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In 2014, the world was concerned about the largest historical outbreak of the Ebola Virus happening in West Africa. This led to
significant concerns about readiness to manage those who were potentially infected. In the United States, prehospital care providers
were scrambling to prepare and desperate for directions they could rely on. This caught many decision makers by surprise and eager
to understand why the public health community was seemingly unprepared. With some investigation, it quickly became apparent
that the issue was directly correlated to the absence of a solid general understanding of infection prevention and control (IPC)
practices among first responders and, surprisingly, public health officials. A rapid solution to this problem was essential, but there
were no obvious leaders taking the charge, so a small team from Emergency Products & Research (EP+R), of Kent, Ohio, stepped
forward. Working with other industry professionals and seeking advice from academia, EP+R launched an initiative that evolved into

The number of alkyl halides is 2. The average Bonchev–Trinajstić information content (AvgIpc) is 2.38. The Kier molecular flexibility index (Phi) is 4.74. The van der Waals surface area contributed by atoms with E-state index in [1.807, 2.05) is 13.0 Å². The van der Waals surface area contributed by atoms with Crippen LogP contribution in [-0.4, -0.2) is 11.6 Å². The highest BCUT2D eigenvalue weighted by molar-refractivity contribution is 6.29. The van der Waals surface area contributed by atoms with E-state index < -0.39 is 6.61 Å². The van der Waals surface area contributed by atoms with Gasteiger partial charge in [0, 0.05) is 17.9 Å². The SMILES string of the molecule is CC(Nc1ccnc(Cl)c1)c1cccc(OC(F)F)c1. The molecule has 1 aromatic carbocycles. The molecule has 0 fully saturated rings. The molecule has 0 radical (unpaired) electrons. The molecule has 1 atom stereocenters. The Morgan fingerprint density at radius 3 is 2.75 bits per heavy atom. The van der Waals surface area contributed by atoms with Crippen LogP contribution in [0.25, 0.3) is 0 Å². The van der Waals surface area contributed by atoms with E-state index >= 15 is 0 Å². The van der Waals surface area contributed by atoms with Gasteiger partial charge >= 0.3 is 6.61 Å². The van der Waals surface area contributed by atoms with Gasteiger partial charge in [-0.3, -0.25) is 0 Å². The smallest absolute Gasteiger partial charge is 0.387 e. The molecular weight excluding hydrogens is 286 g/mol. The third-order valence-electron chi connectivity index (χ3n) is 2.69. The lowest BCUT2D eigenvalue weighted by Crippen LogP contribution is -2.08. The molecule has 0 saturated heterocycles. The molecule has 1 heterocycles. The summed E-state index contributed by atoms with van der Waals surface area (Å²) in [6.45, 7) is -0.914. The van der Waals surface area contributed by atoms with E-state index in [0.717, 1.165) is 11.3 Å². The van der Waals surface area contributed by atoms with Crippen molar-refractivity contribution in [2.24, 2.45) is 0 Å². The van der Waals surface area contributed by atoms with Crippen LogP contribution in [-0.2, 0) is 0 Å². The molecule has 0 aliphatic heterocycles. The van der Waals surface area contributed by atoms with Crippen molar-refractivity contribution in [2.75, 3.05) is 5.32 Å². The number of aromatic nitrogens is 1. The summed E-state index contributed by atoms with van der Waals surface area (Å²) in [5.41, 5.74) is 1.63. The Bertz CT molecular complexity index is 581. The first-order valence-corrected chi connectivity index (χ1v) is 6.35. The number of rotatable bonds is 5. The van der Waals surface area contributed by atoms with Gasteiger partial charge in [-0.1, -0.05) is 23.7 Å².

AMBUstat™, which is a program designed to introduce a common sense approach to IPC that can be easily and cost-effectively rolled
out around the globe. The AMBUstat™ portable biological decontamination system, a key component of the AMBUstat™ program,
was designed for ease-of-use, minimal training requirements and environmental consciousness. With the AMBUstat™ program, IPC
is easy to understand and it provides the potential for a global platform that enables us to be ready for the next biological threat, with
the most important aspect being a critical focus on proactive rather than reactive strategies.
Jason A Thompson has been involved in public health since 1993, primarily revolving around the delivery of prehospital emergency medical care. He discovered his calling in the United States Navy as a hospital corpsman and has subsequently employed those skills as an emergency medical technician, healthcare administrator, medicolegal analyst and product development consultant. Jason has a passion for problem-solving and making the world a safer place, whether it is educating scouts in advanced first aid, instructing first responders on the use of lifesaving strategies, designing remote medical care programs and, of course, advocating for improvements in public health, specifically responsible hygienic practices.